Ship’s log: May 19, 1958, privateer Caribee. Dropped the anchor in 5 fathoms off Treasure Point, Norman Island — the real Treasure Island.
On a sunny morning in May 1958, north of the British Virgin Islands, a school of dolphins played under the bowsprit of a large sailing vessel. The ship rolled gently on the blue Atlantic, and her bow wave gurgled and hissed under her figurehead.
As the dolphins swam beneath the bow, they looked up at a little boy lying in the bowsprit net. His whistling and waving excited them, and they replied with clicks and beeps. The two species knew there was a fleeting moment of understanding.
The ship altered course to starboard, northeast of Jost Van Dyke, the island named after the Dutch pirate. A full-size replica of the famous Baltimore clippers, the ship had tall, raked spars that were square-rigged on the foremast, and her long, sleek black hull sported a row of gun ports along the deck line. The name Caribee was emblazoned across her broad transom, and below it was the golden bust of a Creole woman and her port of hail: Nassau, New Providence. With sails trimmed taut, she sailed fast, leaving a long white wake behind her.
Closing on the islands, Caribee left the swells of the North Atlantic astern and coasted into the calmer waters of the BVI. The skipper, aware of the treacherous shallows surrounding him, kept well west of Anegada, avoiding the reefs surrounding that island.
As the vessel came onto a more southerly course to enter Sir Francis Drake Channel, the crew trimmed sail and, sailing southwest, passed the small, rocky Dead Chest Island, then Deadman’s Bay to the south. This was the cay of fifteen men on a dead man’s chest — yo, ho, ho and a bottle of rum. The crew of the Caribee returned to an era when pirates frequented these waters. In a time long past, there were cutlasses, pistols and death on this very cay.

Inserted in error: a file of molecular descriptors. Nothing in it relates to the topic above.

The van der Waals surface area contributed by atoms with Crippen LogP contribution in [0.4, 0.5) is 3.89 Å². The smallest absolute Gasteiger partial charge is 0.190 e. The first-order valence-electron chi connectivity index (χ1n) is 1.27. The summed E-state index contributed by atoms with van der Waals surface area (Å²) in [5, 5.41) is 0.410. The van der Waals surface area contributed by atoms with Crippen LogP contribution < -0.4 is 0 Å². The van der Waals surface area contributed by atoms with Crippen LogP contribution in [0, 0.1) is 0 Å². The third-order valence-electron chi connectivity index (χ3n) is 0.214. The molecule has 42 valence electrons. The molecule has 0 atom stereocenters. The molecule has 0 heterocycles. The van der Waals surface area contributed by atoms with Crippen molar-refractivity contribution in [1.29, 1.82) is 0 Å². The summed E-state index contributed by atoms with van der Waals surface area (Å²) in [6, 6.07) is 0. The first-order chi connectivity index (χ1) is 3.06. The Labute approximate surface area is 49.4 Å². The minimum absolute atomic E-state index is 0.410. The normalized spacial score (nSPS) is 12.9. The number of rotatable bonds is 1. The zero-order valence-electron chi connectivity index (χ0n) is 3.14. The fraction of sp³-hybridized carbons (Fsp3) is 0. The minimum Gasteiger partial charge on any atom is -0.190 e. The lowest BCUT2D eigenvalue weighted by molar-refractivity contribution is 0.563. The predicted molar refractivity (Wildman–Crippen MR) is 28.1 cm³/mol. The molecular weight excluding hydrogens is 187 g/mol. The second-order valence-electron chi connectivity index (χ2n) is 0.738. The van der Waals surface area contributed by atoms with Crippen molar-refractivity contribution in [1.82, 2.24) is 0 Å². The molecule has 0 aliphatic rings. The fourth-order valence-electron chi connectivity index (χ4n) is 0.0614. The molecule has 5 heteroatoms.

As the sun climbed higher, the Caribee approached Norman Island, and the captain spun the wheel, bringing the ship into the wind under Ringdove Rock. The crew lowered the sails, and the anchor was made ready.
Caribee slowly came to a halt in a calm cove in 6 fathoms, and the words “let go” echoed off the surrounding cliffs as the captain ordered the anchor dropped. The rattle of rusty chain riding over the wildcat marred the quiet, and the schooner’s mate watched the big fisherman anchor sink to the bottom, where it could be seen lying on its side in the sand. The small cove was shaped like a horseshoe, sheltered by two rocky bluffs. The beach was white sand with pebbly sections, and the land behind it rose steeply into a thickly wooded ravine.
According to legend, Norman is the island that inspired Robert Louis Stevenson’s Treasure Island. The family aboard the Caribee had left their native Canada and sailed to this area to begin a life in the windjammer trade.